Shakahola massacre: How Paul Mackenzie duped us

 Paul Mackenzie

Suspected Kilifi cult leader Paul Mackenzie (right) and his accomplices at Shanzu Law Court in Mombasa County on July 10, 2024.

Photo credit: Wachira Mwangi | Nation Media Group

Witnesses in the Shakahola massacre trial of controversial preacher Paul Mackenzie and 93 co-suspects have said the preacher duped them with land deals, only to discover he was building a brutal 'kingdom'.

In testimony that sounded like a script from the popular Tyler Perry series Ruthless, prosecution witnesses painted a picture of a scheming man whose aim was to exterminate his followers after convincing them to leave their normal lives behind and move to the Shakahola wilderness.

The state presented both direct and circumstantial evidence, with around 90 witnesses, to prove the charges of radicalisation against Mackenzie and 93 others.

This will include electronic and other forms of digital evidence, with the state hoping that Shanzu Senior Principal Magistrate Leah Juma will conduct a site visit to the crime scene deep in the Shakahola Forest, or alternatively, virtually, in addition to reconstructing the crime scene from the crime scene reports.

At the terror-related trial, which began on Monday, witnesses whose identities are being protected by the state, told the court that the defendants did not operate as a fringe group, but rather as a well-organised criminal enterprise operating under the guise of a church under Mackenzie's leadership.

It was stated that their specific objective was to violate the right to life, a fundamental and sacred right protected by law.

Shakahola Forest

The court heard that the accused achieved this by maintaining tight control over the group's activities, which took place in the seclusion of the Shakahola Forest.

Prosecutors in the case are Jami Yamina, Victor Owiti, Anthony Musyoka, Persi Ogega and Peter Kiprop.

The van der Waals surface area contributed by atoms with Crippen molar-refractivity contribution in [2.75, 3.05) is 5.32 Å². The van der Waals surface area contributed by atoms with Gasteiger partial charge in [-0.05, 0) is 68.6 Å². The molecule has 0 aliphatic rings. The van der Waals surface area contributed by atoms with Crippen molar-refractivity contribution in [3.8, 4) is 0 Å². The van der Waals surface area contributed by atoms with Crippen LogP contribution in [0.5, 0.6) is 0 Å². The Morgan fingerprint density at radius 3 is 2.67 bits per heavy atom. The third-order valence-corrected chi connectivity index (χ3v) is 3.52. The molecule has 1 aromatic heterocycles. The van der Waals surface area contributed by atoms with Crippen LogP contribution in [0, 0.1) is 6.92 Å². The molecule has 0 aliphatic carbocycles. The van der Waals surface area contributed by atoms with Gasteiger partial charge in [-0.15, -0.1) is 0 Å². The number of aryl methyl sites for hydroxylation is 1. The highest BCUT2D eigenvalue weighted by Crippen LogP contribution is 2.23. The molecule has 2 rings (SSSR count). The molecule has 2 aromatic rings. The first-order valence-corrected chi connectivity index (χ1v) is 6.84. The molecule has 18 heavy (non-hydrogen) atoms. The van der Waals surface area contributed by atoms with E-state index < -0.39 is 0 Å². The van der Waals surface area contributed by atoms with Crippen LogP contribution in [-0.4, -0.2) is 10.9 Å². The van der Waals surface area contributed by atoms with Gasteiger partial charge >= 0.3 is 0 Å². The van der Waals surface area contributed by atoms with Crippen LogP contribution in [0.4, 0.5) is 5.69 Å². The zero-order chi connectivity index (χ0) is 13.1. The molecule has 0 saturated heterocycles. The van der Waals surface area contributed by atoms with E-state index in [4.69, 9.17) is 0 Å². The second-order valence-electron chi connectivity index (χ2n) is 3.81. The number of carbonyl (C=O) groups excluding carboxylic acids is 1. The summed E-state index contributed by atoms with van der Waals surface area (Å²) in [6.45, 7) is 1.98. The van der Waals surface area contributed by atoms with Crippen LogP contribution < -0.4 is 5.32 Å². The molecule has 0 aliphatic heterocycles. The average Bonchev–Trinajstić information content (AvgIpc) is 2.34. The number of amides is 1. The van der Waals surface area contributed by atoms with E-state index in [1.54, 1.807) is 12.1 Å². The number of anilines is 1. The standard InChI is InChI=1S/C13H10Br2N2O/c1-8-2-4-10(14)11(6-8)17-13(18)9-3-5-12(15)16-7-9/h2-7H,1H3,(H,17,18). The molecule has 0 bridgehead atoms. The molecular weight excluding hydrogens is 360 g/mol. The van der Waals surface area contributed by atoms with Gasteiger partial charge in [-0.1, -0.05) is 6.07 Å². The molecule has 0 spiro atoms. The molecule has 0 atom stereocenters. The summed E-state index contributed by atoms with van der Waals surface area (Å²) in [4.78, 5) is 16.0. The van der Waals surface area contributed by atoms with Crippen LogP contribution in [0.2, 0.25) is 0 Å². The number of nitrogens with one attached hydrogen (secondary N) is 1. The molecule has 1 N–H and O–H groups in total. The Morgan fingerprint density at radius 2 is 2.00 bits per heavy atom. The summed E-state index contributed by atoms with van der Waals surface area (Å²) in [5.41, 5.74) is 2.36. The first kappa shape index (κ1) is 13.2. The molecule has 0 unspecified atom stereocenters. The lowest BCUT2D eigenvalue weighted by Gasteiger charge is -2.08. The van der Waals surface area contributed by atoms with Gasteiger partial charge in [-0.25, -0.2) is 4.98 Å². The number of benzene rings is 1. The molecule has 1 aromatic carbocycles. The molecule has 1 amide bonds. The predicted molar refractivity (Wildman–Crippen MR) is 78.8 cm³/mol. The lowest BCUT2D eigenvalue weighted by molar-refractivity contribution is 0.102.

A witness testified that Mackenzie continued to recruit members for his church even after his Good International Church closed in 2019.

According to the witness, Mackenzie told his followers that the closure of the church was a divine revelation that led him to complete his preaching mission on earth until the end of time.

In order to recruit new members and take them to the forest in preparation for the end times, the court was told that a WhatsApp group called 'Times TV Team' was maintained for communication and coordination between followers.

According to state witnesses, Mackenzie bought land in the Shakahola area and moved there in 2020.

Through the Times TV WhatsApp group and other communication channels, Mackenzie allegedly urged church members and followers to join him and settle in the Shakahola Forest.

Believers were asked to buy plots of land from him at affordable prices, starting at Sh3,000.

Buyers made payments to Mackenzie via M-Pesa or in cash. Two acres of land could be purchased for as little as Sh3,000.

After buying the plots, the sect's followers built structures, mainly mud-walled houses with thatched roofs, consisting of two rooms and a living room.

“I relocated to the forest with my family in 2022 and settled there. [After living there for some time], I began to notice irrational behaviour and unconventional rules,” a witness told the court.

As a significant number of followers from different parts of the country were lured to the forest, the court heard that the WhatsApp group was subsequently dissolved.